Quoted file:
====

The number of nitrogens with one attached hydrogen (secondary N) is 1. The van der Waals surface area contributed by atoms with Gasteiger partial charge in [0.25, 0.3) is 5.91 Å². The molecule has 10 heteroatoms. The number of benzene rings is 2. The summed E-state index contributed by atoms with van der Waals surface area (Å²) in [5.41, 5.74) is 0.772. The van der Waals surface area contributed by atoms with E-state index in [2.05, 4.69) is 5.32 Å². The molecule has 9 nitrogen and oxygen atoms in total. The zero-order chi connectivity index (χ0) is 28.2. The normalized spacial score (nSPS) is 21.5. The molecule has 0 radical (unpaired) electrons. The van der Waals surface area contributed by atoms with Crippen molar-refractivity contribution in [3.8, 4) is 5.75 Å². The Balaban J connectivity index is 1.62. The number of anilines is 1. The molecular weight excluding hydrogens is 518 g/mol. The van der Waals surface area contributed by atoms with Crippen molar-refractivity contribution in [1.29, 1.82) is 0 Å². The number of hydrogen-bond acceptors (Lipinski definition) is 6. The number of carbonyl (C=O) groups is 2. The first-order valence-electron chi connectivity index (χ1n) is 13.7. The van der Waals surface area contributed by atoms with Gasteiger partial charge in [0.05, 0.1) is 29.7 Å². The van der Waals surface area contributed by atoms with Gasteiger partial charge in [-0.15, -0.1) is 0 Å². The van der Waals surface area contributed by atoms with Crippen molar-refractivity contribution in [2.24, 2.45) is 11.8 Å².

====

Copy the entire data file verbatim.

The number of nitrogens with one attached hydrogen (secondary N) is 1. The van der Waals surface area contributed by atoms with Gasteiger partial charge in [0.25, 0.3) is 5.91 Å². The molecule has 10 heteroatoms. The number of benzene rings is 2. The summed E-state index contributed by atoms with van der Waals surface area (Å²) in [5.41, 5.74) is 0.772. The van der Waals surface area contributed by atoms with E-state index in [2.05, 4.69) is 5.32 Å². The molecule has 9 nitrogen and oxygen atoms in total. The zero-order chi connectivity index (χ0) is 28.2. The normalized spacial score (nSPS) is 21.5. The molecule has 0 radical (unpaired) electrons. The van der Waals surface area contributed by atoms with Crippen molar-refractivity contribution in [3.8, 4) is 5.75 Å². The Balaban J connectivity index is 1.62. The number of anilines is 1. The molecular weight excluding hydrogens is 518 g/mol. The van der Waals surface area contributed by atoms with Crippen molar-refractivity contribution in [1.29, 1.82) is 0 Å². The number of hydrogen-bond acceptors (Lipinski definition) is 6. The number of carbonyl (C=O) groups is 2. The first-order valence-electron chi connectivity index (χ1n) is 13.7. The van der Waals surface area contributed by atoms with Gasteiger partial charge in [0.05, 0.1) is 29.7 Å². The van der Waals surface area contributed by atoms with Gasteiger partial charge in [-0.15, -0.1) is 0 Å². The van der Waals surface area contributed by atoms with Crippen molar-refractivity contribution in [2.24, 2.45) is 11.8 Å².